At Sacha Yacu, we receive animals that have been captured by the police from illegal traffickers, rescued from zoos and circuses, taken from abusive domestic situations, and sometimes even discovered hurt in the jungle. We aim to rehabilitate these animals and release them back into the wild if at all possible. Some animals stay with us for a longer time than others, so you will see some changes in the number and variety of animals that we help.


For a movie of the whole process which is worth watching, click here.



Here are some of our current guests:

Capuchin Monkeys (Cebidae cebus)


Capuchin monkeys inhabit a large range in Ecuador and much of the rest of Latin America.

They vary considerably in size (3 to 9 lbs), and coloring, and can live up to 45 to 55 years in captivity and approximately 35 years in the wild.

They can be distinguished primarily by cream or light tan coloring around the face, neck and shoulders, with the rest of the coat typically colored darker than other parts of the body. The face ranges from white to pink in color, and the tail is long, covered in hair, and is partially able to wrap around branches.


Capuchin monkeys usually live in large groups of about ten to thirty five individuals. The groups can cover a lot of ground in search for food and can jump up to nine feet (three meters) from tree to tree. Capuchins are widely considered among the smartest, human-friendly, and easiest to train. They are even used to help quadriplegics in their daily tasks. Unfortunately, these monkeys have also become a popular pet, and are often used for street entertainment, circuses and other attractions.


In Ecuador and other communities throughout Latin America, the Capuchin monkeys are often hunted for their meat or to be sold as pets.

(Sources:; University of Michigan Museum of Zoology)


Currently, there are 10 Capuchin monkeys of varying ages at Sacha Yacu. They are mostly former pets and circus animals.

White-tailed titi

(Callicebus discolor)


Found primarily in South America, the white-tailed titi Monkey can live primarily in lowland tropical and sub-tropical forests. They prefer to be in young forest, bamboo thickets, and swamp edges. They are distinguished by their small size, weighing just one kilogram (apx 2.20 lbs), with a body span of 287 to 390mm, along with a tail that can be one third to one fourth the length of the body and head combined. The tail is not prehensile like with other monkeys, but seems to play a major role in social interactions between mates. A male and female pair intertwine tails at night before going to sleep, and will sometimes do so during the day as well.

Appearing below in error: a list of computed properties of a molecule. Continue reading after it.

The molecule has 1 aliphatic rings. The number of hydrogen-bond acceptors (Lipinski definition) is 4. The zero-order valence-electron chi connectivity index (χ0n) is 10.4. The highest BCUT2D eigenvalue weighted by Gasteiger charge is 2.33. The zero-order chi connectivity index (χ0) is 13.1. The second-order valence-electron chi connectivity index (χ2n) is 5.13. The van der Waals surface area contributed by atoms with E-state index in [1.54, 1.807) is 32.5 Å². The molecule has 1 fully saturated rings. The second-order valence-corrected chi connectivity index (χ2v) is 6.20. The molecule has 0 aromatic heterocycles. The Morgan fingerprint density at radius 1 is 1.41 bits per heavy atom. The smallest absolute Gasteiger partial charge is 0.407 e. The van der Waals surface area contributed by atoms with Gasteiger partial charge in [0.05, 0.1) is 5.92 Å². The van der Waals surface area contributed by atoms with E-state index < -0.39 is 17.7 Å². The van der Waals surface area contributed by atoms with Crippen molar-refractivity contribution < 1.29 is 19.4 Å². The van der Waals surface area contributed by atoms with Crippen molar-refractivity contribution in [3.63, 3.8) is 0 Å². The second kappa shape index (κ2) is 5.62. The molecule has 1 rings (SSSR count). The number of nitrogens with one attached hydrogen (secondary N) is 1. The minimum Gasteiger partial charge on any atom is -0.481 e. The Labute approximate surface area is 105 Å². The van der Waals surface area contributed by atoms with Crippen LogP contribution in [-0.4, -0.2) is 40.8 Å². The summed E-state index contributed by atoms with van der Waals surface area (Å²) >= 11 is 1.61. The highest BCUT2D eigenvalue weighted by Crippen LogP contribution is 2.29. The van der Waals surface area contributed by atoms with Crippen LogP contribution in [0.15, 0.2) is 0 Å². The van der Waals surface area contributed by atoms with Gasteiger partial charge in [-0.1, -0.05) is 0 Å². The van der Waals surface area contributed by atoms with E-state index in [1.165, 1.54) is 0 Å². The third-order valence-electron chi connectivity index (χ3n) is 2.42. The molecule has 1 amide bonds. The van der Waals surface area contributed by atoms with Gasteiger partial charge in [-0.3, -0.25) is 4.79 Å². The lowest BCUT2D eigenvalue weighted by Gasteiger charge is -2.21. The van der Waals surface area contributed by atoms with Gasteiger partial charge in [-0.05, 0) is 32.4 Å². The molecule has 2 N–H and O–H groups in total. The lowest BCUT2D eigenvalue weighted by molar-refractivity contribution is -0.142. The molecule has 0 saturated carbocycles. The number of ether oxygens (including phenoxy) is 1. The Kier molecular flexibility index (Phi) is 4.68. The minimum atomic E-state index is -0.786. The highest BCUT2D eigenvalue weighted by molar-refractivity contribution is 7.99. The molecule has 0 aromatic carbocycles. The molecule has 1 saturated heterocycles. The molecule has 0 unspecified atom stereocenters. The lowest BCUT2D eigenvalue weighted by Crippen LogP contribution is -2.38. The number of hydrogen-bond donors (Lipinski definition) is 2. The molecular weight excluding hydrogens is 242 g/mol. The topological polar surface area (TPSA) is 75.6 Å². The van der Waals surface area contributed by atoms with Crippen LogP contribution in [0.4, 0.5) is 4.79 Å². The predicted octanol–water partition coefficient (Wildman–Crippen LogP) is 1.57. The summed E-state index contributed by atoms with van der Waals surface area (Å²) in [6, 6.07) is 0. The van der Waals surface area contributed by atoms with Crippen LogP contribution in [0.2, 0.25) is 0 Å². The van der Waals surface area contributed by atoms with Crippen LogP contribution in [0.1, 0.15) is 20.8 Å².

Red titi monkeys have white fur across the crown of the head, and red fur running along side of the cheeks, chest, belly, and outer arms. The rest of the body varies from grey to orange in color. Red titis are monogamous, and can live with their mates and up to three generations of offspring at any given time. The male is the primarily caregiver, carrying the young from birth to up to four months. Red Titis feed all day, eating mostly fruit in the morning and leaves in the evening, and occasionally insects.


They do not interact much with other monkeys and are rarely found in the same trees or territory. They have a complex social life with a variety of physical and vocal signals. Mating pairs perform a duet almost every evening, which can last about five minutes. Other mating pairs in the area reply with their own duets, which helps to determine the boundaries of their territories.

Woolly Monkey (Lagothrix lagotricha)


Woolly monkeys make their home primarily in the upper canopies of mature tropical forests.


They remain at a height of around 12m (38 ft), sometimes coming down as low as 7m (22ft). They are large, strong animals, weighing between 3 and 10 kg. Their head and body ranges from 558 to 686 mm and their prehensile tail is between 600 to 720 mm. Woolly monkeys have short, thick, and dense dark hair. The colors range from dark brown, pale smoky brown, dark gray, pale gray, to red brown. They have round, massive heads with hairless faces, muscular, almost stocky bodies, and a strong tail.

They eat primarily ripe fruit, supplemented by leaves, seeds, and insects. Woollies travel, eat and sleep in groups of 10 to 70, sometimes overlapping territories with other families. Females bare one newborn every other year. Lactation continues for about 9-12 months, although they young become more independent after the fifth month.


The Woolly monkey is highly prized for its meat and for sale in the pet trade. Due to the extreme hunting of these animals, they are extinct or highly endangered in most areas of South America.

White-Bellied Spider Monkey (Saimiri macrodon)


Squirrel monkeys live in the tropical forests of Central and South America in the canopy layer.


Squirrel monkey fur is short and close, coloured black at the shoulders and yellowish orange on its back and extremities. Their throats and ears are white, and their mouths are black. The upper parts of their heads are hairy.